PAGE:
Photo Credit: Getty Images
New research on an isolated bighorn sheep herd in Wyoming’s Teton Range reveals insights on how the animals adjust to loss of migration routes and how backcountry skiing and snowboarding are impacting their habitat.
Loss of migration patterns and access to seasonal ranges are serious challenges facing ungulate populations. Historically, bighorn sheep in the Teton Range in Wyoming would undertake an annual migration from high elevation summer range to low elevation winter range. Yet the impacts of human settlement, livestock grazing, and a number of other factors have interrupted and altered migration habits. Now, the Teton herd spends the entire year living at high elevation (8,000 to 12,000 feet) in Grand Teton National Park and on the Bridger-Teton and Caribou-Targhee National forests.
Wyoming Game & Fish biologist Alyson Courtemanch examined the behavior of these sheep as part of her University of Wyoming master’s thesis. Her research documents how the Teton herd has developed a rather unique strategy of wintering at extremely high elevations (above 10,000 feet) rather than relocating to lower elevations during harsher weather.
By placing GPS collars on 28 bighorn ewes in the Teton Range and tracking their patterns over several years, Courtemanch was able show that in contrast to other ungulates, the Teton bighorn sheep would spend the winter in high elevations, then make what she referred to as an “abbreviated migration” in the spring. They would descend far enough until the could reach green forage appearing at the edge of melting snowbanks. Then, throughout the spring, the sheep would make their way back up to higher ground, following the grass until they reached the same elevations they were at during the winter.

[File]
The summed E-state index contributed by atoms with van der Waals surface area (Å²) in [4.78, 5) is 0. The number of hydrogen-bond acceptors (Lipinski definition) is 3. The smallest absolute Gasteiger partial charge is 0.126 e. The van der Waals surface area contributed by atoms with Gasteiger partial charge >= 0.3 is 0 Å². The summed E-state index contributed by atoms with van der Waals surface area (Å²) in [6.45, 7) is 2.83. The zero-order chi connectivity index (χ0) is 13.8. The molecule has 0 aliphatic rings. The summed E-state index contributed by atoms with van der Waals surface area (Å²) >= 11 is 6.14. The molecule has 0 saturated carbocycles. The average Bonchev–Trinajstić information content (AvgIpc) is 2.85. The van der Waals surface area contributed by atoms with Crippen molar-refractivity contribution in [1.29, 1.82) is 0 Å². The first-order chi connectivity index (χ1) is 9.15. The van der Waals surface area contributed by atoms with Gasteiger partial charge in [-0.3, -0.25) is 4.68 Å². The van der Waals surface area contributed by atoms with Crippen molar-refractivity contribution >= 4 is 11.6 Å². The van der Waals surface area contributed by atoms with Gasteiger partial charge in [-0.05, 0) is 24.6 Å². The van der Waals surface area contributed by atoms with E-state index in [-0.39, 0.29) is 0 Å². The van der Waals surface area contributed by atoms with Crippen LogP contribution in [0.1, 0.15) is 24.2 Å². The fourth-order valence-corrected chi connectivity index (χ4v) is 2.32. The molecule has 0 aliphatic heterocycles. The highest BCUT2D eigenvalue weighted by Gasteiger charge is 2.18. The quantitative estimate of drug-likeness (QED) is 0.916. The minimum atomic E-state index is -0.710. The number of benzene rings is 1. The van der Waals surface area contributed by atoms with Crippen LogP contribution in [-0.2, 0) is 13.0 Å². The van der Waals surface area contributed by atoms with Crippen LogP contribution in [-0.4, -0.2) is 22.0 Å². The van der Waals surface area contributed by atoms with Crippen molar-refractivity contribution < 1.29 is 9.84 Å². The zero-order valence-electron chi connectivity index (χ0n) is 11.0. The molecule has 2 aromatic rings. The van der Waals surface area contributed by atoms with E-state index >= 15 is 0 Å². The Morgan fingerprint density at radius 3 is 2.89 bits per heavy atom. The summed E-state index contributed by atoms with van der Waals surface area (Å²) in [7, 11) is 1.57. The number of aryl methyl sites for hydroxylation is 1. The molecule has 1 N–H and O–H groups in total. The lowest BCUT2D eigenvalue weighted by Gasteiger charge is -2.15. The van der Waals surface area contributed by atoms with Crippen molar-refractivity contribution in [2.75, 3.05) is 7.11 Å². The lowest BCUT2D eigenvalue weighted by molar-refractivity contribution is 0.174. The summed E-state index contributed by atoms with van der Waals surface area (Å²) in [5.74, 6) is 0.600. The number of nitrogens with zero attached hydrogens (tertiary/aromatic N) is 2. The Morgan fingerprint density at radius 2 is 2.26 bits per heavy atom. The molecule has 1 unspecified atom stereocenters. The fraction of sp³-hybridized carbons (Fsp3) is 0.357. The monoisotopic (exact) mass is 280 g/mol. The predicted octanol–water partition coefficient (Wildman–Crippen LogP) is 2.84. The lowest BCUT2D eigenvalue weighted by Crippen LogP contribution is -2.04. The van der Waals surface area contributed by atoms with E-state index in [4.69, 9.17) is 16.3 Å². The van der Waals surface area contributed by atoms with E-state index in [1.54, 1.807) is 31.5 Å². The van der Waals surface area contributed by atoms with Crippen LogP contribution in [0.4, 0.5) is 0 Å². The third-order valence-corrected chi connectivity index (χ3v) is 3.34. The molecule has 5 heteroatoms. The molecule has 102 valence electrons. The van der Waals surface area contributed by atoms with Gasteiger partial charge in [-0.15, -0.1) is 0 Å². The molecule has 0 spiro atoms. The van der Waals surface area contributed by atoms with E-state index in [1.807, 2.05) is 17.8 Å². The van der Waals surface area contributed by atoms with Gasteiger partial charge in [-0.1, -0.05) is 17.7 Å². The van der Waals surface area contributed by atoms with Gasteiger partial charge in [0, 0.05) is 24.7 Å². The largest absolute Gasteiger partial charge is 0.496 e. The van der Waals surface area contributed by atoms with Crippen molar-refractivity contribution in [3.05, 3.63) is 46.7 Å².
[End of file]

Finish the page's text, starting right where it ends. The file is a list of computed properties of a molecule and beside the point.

Fastening a GPS collar to a bighorn ewe. The GPS recorded positions of the collared sheep every five hours.
Photo Credit: Wyofile.com
“By making the spring movement they are able to access super nutritious vegetation 30 days earlier than if they stayed up high,” Courtemanch said. “For a female about to give birth in the third trimester — and then once she gives birth and is lactating — having that newly emergent first shoots of grass that are really packed with protein and really digestible…that’s the good stuff. That’s really what they need at that point to make it through.”
Courtemanch’s study also found that during the fall, the sheep make a second downward transition to consume the remaining forage before the snowfall. By the time November and December roll around and the weather changes, the sheep find patches of rocky, windblown ground high in the Tetons where they will wait out the hungry winter months.
Bighorn sheep look for dry windblown areas similar to the ones in this photo from the Tetons.
Photo Credit: WyoFile.com
To help survive the harsh weather the sheep will fold their legs under their bodies, minimizing movement and conserving body heat. When the weather is more hospitable, the sheep will graze on meager sprigs of grass and even pine needles, covering a mile or two as they search for the little food that remains.
Yet weather and resources aside, it seems the Teton herd is facing another challenge these days. GPS data collected by Courtemanch’s study has also suggested that skiers and snowboarders in high alpine areas have caused the sheep to avoid their best winter habitat and to stay more active, which ultimately strains their energy reserves.
“Not so surprisingly,” Courtemanch said, “they avoided areas where there was frequent skier use, with multiple skiers going through on a daily basis.
“Surprisingly, they also avoided areas where there was less frequent skier use,” she said. “It seems like even low levels of human activity have a big effect on displacing bighorn sheep.”